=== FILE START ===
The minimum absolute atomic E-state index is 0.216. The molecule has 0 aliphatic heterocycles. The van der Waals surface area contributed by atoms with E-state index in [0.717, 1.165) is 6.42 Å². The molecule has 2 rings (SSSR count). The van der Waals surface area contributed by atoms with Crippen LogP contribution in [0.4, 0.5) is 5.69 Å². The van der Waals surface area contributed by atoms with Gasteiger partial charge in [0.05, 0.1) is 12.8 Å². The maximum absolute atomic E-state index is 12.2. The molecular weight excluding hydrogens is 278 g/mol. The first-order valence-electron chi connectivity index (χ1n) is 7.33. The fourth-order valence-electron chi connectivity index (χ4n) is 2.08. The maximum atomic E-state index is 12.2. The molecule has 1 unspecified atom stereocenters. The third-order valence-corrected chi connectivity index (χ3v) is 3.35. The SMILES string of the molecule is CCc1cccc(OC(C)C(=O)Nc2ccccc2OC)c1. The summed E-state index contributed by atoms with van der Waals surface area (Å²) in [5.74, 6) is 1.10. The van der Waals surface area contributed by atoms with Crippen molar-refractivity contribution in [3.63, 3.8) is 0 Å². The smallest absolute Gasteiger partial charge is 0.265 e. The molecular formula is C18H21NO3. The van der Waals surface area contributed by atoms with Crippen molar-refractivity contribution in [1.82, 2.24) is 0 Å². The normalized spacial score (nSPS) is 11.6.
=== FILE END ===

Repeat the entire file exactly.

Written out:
The minimum absolute atomic E-state index is 0.216. The molecule has 0 aliphatic heterocycles. The van der Waals surface area contributed by atoms with E-state index in [0.717, 1.165) is 6.42 Å². The molecule has 2 rings (SSSR count). The van der Waals surface area contributed by atoms with Crippen LogP contribution in [0.4, 0.5) is 5.69 Å². The van der Waals surface area contributed by atoms with Gasteiger partial charge in [0.05, 0.1) is 12.8 Å². The maximum absolute atomic E-state index is 12.2. The molecular weight excluding hydrogens is 278 g/mol. The first-order valence-electron chi connectivity index (χ1n) is 7.33. The fourth-order valence-electron chi connectivity index (χ4n) is 2.08. The maximum atomic E-state index is 12.2. The molecule has 1 unspecified atom stereocenters. The third-order valence-corrected chi connectivity index (χ3v) is 3.35. The SMILES string of the molecule is CCc1cccc(OC(C)C(=O)Nc2ccccc2OC)c1. The summed E-state index contributed by atoms with van der Waals surface area (Å²) in [5.74, 6) is 1.10. The van der Waals surface area contributed by atoms with Crippen molar-refractivity contribution in [3.63, 3.8) is 0 Å². The smallest absolute Gasteiger partial charge is 0.265 e. The molecular formula is C18H21NO3. The van der Waals surface area contributed by atoms with Crippen molar-refractivity contribution in [1.82, 2.24) is 0 Å². The normalized spacial score (nSPS) is 11.6.